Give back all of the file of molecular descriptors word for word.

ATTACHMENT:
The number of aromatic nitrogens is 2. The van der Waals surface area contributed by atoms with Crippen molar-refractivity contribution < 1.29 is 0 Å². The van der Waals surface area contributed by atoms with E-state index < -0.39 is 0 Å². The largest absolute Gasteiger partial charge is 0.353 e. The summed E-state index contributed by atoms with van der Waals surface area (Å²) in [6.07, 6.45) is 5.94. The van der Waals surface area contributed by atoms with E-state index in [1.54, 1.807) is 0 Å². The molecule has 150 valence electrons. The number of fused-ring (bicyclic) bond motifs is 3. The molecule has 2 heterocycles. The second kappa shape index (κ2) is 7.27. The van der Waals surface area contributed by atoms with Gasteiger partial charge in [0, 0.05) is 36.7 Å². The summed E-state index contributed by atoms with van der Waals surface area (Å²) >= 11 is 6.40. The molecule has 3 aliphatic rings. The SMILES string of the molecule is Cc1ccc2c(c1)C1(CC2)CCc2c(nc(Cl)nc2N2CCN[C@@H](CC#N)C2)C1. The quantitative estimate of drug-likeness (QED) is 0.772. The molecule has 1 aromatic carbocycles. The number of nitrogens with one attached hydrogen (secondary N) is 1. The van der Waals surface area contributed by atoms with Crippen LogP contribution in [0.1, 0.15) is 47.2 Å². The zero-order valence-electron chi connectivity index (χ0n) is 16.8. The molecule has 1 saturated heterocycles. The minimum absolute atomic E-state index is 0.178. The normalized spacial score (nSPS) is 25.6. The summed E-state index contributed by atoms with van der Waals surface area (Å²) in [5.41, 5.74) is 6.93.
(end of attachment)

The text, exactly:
The number of aromatic nitrogens is 2. The van der Waals surface area contributed by atoms with Crippen molar-refractivity contribution < 1.29 is 0 Å². The van der Waals surface area contributed by atoms with E-state index < -0.39 is 0 Å². The largest absolute Gasteiger partial charge is 0.353 e. The summed E-state index contributed by atoms with van der Waals surface area (Å²) in [6.07, 6.45) is 5.94. The van der Waals surface area contributed by atoms with E-state index in [1.54, 1.807) is 0 Å². The molecule has 150 valence electrons. The number of fused-ring (bicyclic) bond motifs is 3. The molecule has 2 heterocycles. The second kappa shape index (κ2) is 7.27. The van der Waals surface area contributed by atoms with Gasteiger partial charge in [0, 0.05) is 36.7 Å². The summed E-state index contributed by atoms with van der Waals surface area (Å²) >= 11 is 6.40. The molecule has 3 aliphatic rings. The SMILES string of the molecule is Cc1ccc2c(c1)C1(CC2)CCc2c(nc(Cl)nc2N2CCN[C@@H](CC#N)C2)C1. The quantitative estimate of drug-likeness (QED) is 0.772. The molecule has 1 aromatic carbocycles. The number of nitrogens with one attached hydrogen (secondary N) is 1. The van der Waals surface area contributed by atoms with Crippen LogP contribution in [0.1, 0.15) is 47.2 Å². The zero-order valence-electron chi connectivity index (χ0n) is 16.8. The molecule has 1 saturated heterocycles. The minimum absolute atomic E-state index is 0.178. The normalized spacial score (nSPS) is 25.6. The summed E-state index contributed by atoms with van der Waals surface area (Å²) in [5.41, 5.74) is 6.93.